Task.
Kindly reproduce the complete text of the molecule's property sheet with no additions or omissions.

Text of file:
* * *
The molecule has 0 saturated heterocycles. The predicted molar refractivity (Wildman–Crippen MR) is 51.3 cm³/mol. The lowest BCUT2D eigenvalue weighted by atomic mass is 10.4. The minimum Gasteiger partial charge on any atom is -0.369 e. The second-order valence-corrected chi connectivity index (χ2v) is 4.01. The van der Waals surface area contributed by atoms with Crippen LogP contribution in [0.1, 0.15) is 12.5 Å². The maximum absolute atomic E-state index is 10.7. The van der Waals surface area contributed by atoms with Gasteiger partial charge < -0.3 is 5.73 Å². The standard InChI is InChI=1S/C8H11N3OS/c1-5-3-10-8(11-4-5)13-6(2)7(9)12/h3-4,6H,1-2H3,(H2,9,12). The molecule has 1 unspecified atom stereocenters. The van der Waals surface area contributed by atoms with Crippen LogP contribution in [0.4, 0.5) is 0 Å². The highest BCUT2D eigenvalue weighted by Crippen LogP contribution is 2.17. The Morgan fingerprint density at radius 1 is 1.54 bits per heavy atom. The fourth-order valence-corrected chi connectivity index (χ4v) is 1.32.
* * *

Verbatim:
The molecule has 0 saturated heterocycles. The predicted molar refractivity (Wildman–Crippen MR) is 51.3 cm³/mol. The lowest BCUT2D eigenvalue weighted by atomic mass is 10.4. The minimum Gasteiger partial charge on any atom is -0.369 e. The second-order valence-corrected chi connectivity index (χ2v) is 4.01. The van der Waals surface area contributed by atoms with Crippen LogP contribution in [0.1, 0.15) is 12.5 Å². The maximum absolute atomic E-state index is 10.7. The van der Waals surface area contributed by atoms with Gasteiger partial charge < -0.3 is 5.73 Å². The standard InChI is InChI=1S/C8H11N3OS/c1-5-3-10-8(11-4-5)13-6(2)7(9)12/h3-4,6H,1-2H3,(H2,9,12). The molecule has 1 unspecified atom stereocenters. The van der Waals surface area contributed by atoms with Crippen LogP contribution in [0.4, 0.5) is 0 Å². The highest BCUT2D eigenvalue weighted by Crippen LogP contribution is 2.17. The Morgan fingerprint density at radius 1 is 1.54 bits per heavy atom. The fourth-order valence-corrected chi connectivity index (χ4v) is 1.32.